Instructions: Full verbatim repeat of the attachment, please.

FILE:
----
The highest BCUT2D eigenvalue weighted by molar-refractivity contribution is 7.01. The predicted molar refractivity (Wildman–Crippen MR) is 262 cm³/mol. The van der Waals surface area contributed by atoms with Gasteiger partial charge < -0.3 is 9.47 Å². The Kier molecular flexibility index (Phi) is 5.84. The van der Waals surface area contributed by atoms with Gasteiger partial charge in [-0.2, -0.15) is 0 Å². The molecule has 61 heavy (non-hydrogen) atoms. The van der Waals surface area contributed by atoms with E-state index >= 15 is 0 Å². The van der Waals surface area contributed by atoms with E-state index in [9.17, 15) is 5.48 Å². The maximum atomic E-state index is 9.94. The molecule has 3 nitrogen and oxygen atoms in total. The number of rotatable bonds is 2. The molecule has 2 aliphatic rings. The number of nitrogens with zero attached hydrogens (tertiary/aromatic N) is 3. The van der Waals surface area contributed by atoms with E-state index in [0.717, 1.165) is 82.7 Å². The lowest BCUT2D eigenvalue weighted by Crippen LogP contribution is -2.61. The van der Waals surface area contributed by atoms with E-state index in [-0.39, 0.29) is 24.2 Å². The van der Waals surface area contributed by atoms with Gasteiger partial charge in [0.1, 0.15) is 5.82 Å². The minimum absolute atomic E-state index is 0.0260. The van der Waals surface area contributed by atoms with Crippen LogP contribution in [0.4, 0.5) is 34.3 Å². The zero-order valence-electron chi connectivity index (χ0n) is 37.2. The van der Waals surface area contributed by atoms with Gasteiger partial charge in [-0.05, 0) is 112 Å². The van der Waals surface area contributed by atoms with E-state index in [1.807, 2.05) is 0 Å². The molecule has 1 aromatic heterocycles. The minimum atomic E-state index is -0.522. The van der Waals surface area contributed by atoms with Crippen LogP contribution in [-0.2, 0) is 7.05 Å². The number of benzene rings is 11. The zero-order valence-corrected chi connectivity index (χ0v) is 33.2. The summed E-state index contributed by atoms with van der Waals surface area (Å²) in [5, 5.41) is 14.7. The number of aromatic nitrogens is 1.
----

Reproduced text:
The highest BCUT2D eigenvalue weighted by molar-refractivity contribution is 7.01. The predicted molar refractivity (Wildman–Crippen MR) is 262 cm³/mol. The van der Waals surface area contributed by atoms with Gasteiger partial charge < -0.3 is 9.47 Å². The Kier molecular flexibility index (Phi) is 5.84. The van der Waals surface area contributed by atoms with Gasteiger partial charge in [-0.2, -0.15) is 0 Å². The molecule has 61 heavy (non-hydrogen) atoms. The van der Waals surface area contributed by atoms with E-state index >= 15 is 0 Å². The van der Waals surface area contributed by atoms with E-state index in [9.17, 15) is 5.48 Å². The maximum atomic E-state index is 9.94. The molecule has 3 nitrogen and oxygen atoms in total. The number of rotatable bonds is 2. The molecule has 2 aliphatic rings. The number of nitrogens with zero attached hydrogens (tertiary/aromatic N) is 3. The van der Waals surface area contributed by atoms with E-state index in [0.717, 1.165) is 82.7 Å². The lowest BCUT2D eigenvalue weighted by Crippen LogP contribution is -2.61. The van der Waals surface area contributed by atoms with E-state index in [-0.39, 0.29) is 24.2 Å². The van der Waals surface area contributed by atoms with Gasteiger partial charge in [0.1, 0.15) is 5.82 Å². The minimum absolute atomic E-state index is 0.0260. The van der Waals surface area contributed by atoms with Crippen LogP contribution in [0.4, 0.5) is 34.3 Å². The zero-order valence-electron chi connectivity index (χ0n) is 37.2. The van der Waals surface area contributed by atoms with Gasteiger partial charge in [-0.05, 0) is 112 Å². The van der Waals surface area contributed by atoms with E-state index in [1.807, 2.05) is 0 Å². The molecule has 1 aromatic heterocycles. The minimum atomic E-state index is -0.522. The van der Waals surface area contributed by atoms with Crippen LogP contribution in [-0.2, 0) is 7.05 Å². The number of benzene rings is 11. The zero-order valence-corrected chi connectivity index (χ0v) is 33.2. The summed E-state index contributed by atoms with van der Waals surface area (Å²) in [5, 5.41) is 14.7. The number of aromatic nitrogens is 1.